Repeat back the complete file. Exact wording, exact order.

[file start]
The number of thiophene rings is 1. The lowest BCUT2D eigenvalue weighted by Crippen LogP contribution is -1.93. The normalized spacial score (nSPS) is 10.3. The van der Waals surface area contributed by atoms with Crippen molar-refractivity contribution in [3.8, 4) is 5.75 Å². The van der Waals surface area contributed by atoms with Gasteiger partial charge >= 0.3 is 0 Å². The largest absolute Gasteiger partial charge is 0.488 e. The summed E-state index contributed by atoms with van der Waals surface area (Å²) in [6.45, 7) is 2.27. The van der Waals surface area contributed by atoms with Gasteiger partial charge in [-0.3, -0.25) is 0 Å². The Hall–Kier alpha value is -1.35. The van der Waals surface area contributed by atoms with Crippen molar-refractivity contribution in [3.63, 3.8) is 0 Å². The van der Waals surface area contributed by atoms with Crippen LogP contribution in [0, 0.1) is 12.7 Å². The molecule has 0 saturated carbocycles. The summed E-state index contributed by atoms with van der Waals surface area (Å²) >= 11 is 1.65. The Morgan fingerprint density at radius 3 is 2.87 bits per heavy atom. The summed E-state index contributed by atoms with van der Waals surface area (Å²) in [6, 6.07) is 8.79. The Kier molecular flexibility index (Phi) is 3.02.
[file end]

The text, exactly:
The number of thiophene rings is 1. The lowest BCUT2D eigenvalue weighted by Crippen LogP contribution is -1.93. The normalized spacial score (nSPS) is 10.3. The van der Waals surface area contributed by atoms with Crippen molar-refractivity contribution in [3.8, 4) is 5.75 Å². The van der Waals surface area contributed by atoms with Gasteiger partial charge >= 0.3 is 0 Å². The largest absolute Gasteiger partial charge is 0.488 e. The summed E-state index contributed by atoms with van der Waals surface area (Å²) in [6.45, 7) is 2.27. The van der Waals surface area contributed by atoms with Gasteiger partial charge in [-0.3, -0.25) is 0 Å². The Hall–Kier alpha value is -1.35. The van der Waals surface area contributed by atoms with Crippen molar-refractivity contribution in [3.63, 3.8) is 0 Å². The van der Waals surface area contributed by atoms with Crippen LogP contribution in [0, 0.1) is 12.7 Å². The molecule has 0 saturated carbocycles. The summed E-state index contributed by atoms with van der Waals surface area (Å²) >= 11 is 1.65. The Morgan fingerprint density at radius 3 is 2.87 bits per heavy atom. The summed E-state index contributed by atoms with van der Waals surface area (Å²) in [6, 6.07) is 8.79. The Kier molecular flexibility index (Phi) is 3.02.